New York mayor joins governor in defending Columbus statue
NEW YORK, United States (AFP) — New York Mayor Bill de Blasio yesterday ruled out removing a statue of explorer Christopher Columbus from the circle bearing his name near Central Park, entering the fraught US debate over the fate of monuments linked to the country’s colonisers and pro-slavery past.
In the wake of anti-racism protests across the United States sparked by the death in police custody of handcuffed African American George Floyd, controversial statues glorifying colonisers and Confederate leaders are in the line of fire.
Protesters have torn down or defaced several statues or monuments in recent days, in Boston, Richmond and elsewhere.
Despite renewed calls for the statue of Columbus to be removed from Columbus Circle, including a petition with thousands of signatures, De Blasio is not budging from a decision made in 2018 by a special commission to keep it.
“The commission did really careful, extensive work…and they came up with a vision for how to address this and we should, I think, stick to what was achieved by that commission,” he said.
At the time, the commission decided after several months of study to maintain the statue erected in 1892 to mark the 400th anniversary of the Italian explorer’s arrival in the New World.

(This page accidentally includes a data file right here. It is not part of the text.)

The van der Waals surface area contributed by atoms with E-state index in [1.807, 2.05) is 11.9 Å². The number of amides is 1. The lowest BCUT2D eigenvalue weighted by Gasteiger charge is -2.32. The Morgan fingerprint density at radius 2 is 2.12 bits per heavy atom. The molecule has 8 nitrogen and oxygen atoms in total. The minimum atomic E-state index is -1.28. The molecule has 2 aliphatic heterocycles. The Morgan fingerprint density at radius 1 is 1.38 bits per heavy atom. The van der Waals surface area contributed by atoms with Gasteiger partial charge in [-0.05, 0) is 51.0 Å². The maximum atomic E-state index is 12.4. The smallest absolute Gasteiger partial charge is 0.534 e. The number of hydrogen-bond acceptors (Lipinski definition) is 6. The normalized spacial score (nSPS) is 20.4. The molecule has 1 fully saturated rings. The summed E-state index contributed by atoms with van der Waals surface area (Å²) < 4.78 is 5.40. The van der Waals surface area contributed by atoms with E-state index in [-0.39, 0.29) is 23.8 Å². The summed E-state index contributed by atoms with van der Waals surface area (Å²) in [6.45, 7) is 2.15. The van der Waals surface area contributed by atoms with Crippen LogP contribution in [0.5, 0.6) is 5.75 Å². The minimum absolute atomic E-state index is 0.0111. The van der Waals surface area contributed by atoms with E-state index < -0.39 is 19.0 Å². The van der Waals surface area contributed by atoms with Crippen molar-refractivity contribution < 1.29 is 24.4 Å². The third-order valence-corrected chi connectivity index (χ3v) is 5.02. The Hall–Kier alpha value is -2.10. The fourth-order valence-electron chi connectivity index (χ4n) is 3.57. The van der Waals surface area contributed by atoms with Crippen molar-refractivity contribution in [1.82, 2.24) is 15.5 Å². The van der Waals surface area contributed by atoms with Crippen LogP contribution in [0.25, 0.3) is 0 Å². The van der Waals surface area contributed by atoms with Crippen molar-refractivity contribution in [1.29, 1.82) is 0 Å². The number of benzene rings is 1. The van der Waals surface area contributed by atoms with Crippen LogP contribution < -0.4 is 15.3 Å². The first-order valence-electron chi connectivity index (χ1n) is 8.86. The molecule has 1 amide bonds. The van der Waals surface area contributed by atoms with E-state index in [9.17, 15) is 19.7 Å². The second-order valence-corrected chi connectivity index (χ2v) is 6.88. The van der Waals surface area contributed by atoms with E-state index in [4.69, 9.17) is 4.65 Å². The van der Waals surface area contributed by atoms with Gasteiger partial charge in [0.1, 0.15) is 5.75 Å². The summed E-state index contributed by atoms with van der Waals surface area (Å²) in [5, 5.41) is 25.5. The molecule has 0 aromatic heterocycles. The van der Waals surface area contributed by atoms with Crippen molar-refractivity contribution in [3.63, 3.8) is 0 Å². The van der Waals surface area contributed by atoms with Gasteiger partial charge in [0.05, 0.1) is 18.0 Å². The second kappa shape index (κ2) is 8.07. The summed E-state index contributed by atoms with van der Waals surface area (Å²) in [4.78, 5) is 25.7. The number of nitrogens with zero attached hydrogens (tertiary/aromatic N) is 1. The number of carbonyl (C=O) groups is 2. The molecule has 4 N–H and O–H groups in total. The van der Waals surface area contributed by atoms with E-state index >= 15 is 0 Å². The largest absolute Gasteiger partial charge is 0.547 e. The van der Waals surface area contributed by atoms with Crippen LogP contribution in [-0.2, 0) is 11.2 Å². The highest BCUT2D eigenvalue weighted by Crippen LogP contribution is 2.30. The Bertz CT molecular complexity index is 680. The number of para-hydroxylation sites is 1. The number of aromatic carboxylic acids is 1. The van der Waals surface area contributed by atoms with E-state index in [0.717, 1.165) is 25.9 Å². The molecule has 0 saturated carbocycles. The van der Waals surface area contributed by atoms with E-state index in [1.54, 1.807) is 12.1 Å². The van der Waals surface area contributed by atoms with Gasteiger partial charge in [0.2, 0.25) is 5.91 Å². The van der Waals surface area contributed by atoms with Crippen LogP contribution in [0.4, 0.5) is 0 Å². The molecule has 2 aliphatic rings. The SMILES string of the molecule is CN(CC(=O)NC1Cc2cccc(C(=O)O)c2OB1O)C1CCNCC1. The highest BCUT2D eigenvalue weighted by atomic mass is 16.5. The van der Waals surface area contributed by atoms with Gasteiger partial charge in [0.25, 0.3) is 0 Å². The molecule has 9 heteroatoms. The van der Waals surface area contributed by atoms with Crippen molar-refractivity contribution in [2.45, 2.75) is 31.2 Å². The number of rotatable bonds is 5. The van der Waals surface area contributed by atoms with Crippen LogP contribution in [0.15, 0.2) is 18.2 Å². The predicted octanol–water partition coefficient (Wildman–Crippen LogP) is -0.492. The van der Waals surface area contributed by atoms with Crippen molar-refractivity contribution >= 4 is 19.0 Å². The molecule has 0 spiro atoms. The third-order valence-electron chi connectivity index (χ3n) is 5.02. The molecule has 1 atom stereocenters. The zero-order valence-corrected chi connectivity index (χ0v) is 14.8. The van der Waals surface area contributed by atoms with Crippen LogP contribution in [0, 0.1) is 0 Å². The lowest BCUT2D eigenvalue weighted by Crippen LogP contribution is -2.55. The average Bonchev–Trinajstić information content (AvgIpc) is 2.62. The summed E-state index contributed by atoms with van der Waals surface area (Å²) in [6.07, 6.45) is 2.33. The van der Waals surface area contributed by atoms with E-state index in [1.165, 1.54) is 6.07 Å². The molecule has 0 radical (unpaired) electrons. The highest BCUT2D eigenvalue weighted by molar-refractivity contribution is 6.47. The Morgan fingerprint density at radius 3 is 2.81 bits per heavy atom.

Columbus’s legacy has since been revisited with the benefit of hindsight over the brutal treatment of Native Americans by European colonisers.
The statue sits atop a column in Columbus Circle. The commission did move to add explanatory plaques to the site, explaining the history of Columbus in more detail.
On Thursday, New York state Governor Andrew Cuomo had voiced his support for keeping the statue as a way to honour the “Italian-American contribution to New York”.
Cuomo, whose family has Italian roots, did however say he understood “the feelings about Christopher Columbus and some of his acts, which nobody would support”.
In recent years, some US cities have replaced celebrations of Columbus Day, a federal holiday in October since 1937, with a day of events honouring indigenous peoples.
New York and Boston, which have significant Italian-American communities, have maintained Columbus Day festivities.
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